Home Buying in Las Vegas>Question Details

Jc, Home Buyer in Las Vegas, NV

How long should we have to wait for a response to our offer on a foreclosed home? It's been three weeks now

Asked by Jc, Las Vegas, NV Fri Aug 1, 2008

with no comment from the seller's agent; our agent has been contacting him daily, with no word or comments. Our understanding was that in 3 months no one has placed a bid on the property and that we were the first to bid. Any advice?

Help the community by answering this question:


JC, I can understand your frustration. It all depends on the seller. I've been in this position many times with my buyers, and ultimately the listing agent will change the MLS status before contacting any agents (other than the accepted offerer.) Take this as a sign of how the seller will be performing throughout the transaction.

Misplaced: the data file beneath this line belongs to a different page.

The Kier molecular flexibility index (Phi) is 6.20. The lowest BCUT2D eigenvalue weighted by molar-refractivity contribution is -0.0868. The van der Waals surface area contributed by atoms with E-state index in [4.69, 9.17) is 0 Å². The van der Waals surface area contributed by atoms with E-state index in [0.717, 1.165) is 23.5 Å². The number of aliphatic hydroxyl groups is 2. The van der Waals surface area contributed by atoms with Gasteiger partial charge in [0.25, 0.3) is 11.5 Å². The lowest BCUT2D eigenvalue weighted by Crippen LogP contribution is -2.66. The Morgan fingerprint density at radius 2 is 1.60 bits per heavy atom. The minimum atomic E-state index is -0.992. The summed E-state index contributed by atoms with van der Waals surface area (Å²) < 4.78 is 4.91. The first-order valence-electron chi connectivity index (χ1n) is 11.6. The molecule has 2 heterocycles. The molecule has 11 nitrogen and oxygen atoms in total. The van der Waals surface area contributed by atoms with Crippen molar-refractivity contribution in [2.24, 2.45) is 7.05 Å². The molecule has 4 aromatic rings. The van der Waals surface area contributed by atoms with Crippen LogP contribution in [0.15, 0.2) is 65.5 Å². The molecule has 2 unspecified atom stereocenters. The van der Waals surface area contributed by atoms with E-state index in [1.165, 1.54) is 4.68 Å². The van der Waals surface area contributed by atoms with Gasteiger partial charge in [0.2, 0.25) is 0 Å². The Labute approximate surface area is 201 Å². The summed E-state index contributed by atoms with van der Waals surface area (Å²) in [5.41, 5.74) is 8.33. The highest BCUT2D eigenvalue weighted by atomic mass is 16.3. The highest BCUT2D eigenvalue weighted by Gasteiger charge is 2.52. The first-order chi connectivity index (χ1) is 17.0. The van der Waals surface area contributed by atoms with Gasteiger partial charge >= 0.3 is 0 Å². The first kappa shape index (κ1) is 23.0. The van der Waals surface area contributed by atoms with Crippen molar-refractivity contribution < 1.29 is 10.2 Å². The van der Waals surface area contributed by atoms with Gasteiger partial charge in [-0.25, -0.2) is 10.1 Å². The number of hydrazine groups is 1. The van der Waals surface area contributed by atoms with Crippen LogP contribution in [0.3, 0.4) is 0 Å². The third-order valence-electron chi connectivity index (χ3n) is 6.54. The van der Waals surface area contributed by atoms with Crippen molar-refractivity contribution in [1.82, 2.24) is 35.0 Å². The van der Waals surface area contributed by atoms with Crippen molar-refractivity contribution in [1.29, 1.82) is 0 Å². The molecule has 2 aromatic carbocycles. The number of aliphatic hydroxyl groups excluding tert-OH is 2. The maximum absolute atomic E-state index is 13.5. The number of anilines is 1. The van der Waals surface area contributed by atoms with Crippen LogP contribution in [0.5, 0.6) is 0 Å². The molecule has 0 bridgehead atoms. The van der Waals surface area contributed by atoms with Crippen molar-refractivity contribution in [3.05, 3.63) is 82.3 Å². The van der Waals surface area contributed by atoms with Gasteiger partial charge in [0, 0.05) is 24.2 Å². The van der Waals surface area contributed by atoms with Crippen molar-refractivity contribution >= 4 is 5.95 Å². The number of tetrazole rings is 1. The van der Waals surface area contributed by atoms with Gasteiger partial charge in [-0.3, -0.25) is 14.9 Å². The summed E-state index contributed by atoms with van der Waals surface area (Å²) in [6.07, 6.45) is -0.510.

A little war story - I have one offer that was submitted on January 29th, accepted on February 12th and as I write this today, August 1st, we are still waiting to close. We are at the seller's mercy. The best advice is to keep looking for another home, so that you don't miss another opportunity. I wish you the best of luck and a response in the very near future.

Mark Karten
Realty Executives of Nevada
2 votes Thank Flag Link Fri Aug 1, 2008

That's a much different scenario. Your agent NEEDS to get his broker on the phone with the listing agent's broker. If the listing agent isn't returning calls within a reasonable time frame, that is something, I assure you, his/her broker would want to know about and remedy -- immediately! It's a big, big deal.

Linne Karstensson

If anyone else is interested in lender-owned / foreclosure homes under $200,000, visit:

1 vote Thank Flag Link Wed Aug 6, 2008